I was reminded of all this as I was putting away some records this weekend. I found and played the Beach Boys' single seen above and remembered that "There's No Other," the Phil Spector-produced song by The Crystals covered by the Boys on their "Party" LP, was on one of my favorite, Grandpa-programmed, reel-to-reel tapes, along with "Mr. Dieingly Sad" by The Critters, "Toy Soldier" by The Four Seasons, and "How Can I Leave Her" by The Cyrkle, the b-side of "Red Rubber Ball."

I listened to "There's No Other," or "No Other (Like My Baby)" as the b-side is listed on the cover, four times this weekend and each time I was magically transported back to someone's living room, either on Broome Street where I was born, places where family and music thrived, like Far Rockaway or Mulberry Street, or Sheepshead Bay, where it all seemed to come together.

Now...like then...I was also impressed and a bit shaken...in a good way...by the music, specifically the song itself, and its layers of harmony. Yeah...it's the Beach Boys, so the harmony is expected. But no one ever mentions this tune. I'm thinking this version of "There's No Other" has enough heart to make it a more common consideration when talking all things Beach Boys.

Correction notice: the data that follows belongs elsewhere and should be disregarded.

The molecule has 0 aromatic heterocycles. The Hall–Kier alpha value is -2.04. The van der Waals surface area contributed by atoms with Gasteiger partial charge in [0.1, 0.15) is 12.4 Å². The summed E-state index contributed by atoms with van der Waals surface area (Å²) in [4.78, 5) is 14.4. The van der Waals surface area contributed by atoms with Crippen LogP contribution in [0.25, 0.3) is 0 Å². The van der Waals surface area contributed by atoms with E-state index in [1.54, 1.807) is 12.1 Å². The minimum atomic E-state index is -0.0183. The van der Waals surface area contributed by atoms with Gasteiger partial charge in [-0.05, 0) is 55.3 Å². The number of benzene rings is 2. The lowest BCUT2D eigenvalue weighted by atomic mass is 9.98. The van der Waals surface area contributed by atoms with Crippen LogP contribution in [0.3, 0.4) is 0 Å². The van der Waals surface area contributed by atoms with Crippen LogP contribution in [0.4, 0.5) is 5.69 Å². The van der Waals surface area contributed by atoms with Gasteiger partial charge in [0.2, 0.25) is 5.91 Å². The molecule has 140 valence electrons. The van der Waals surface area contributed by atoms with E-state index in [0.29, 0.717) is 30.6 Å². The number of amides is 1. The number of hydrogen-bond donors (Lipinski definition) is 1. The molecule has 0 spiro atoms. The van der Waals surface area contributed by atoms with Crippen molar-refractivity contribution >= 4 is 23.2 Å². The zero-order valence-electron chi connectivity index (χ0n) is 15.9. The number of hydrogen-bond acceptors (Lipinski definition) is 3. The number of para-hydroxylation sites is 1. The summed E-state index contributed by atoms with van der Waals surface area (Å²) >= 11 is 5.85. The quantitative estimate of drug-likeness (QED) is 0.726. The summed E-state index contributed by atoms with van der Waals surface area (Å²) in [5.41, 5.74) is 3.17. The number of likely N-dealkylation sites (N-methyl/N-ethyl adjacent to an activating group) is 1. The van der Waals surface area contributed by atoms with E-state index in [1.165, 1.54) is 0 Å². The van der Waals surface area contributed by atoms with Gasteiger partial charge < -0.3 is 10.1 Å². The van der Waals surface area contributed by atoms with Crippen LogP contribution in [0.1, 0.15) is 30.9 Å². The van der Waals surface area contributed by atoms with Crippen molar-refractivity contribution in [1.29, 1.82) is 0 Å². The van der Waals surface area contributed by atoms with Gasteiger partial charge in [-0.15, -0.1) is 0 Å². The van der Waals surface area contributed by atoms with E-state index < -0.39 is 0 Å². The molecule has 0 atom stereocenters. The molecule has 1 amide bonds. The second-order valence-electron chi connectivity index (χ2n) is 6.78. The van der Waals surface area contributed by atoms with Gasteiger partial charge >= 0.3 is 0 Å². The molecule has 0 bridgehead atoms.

The idea behind the Beach Boys' "Party," was to create in the studio, a record that sounded like it captured a bunch of friends, getting together to hang and sing and laugh. This was exactly what my grandfather and uncle did for a lot more than one album, and like the Beach Boys, when they got together with their friends and family, the harmony was expected.

I miss the old days, and those two men, who I credit tremendously for how I feel about music. Both of them had more patience for all kinds of sound than any two "old people" I had ever been around when I was a kid. They certainly had more patience than I have now as I become an "old person."












PART ONE
http://burnwoodtonite.blogspot.com/2010/07/people-and-things-that-went-before.html

PART TWO
http://burnwoodtonite.blogspot.com/2010/07/they-drove-you-or-you-drove-them-crazy.html

PART THREE
http://burnwoodtonite.blogspot.com/2010/08/east-19th-street-brooklyn-it-goes-into.html

PART FOUR
http://burnwoodtonite.blogspot.com/2010/08/i-saw-led-zeppelin-twice-they-sucked.html

PART FIVE
http://burnwoodtonite.blogspot.com/2010/08/hear-my-song-people-wont-you-listen-now.html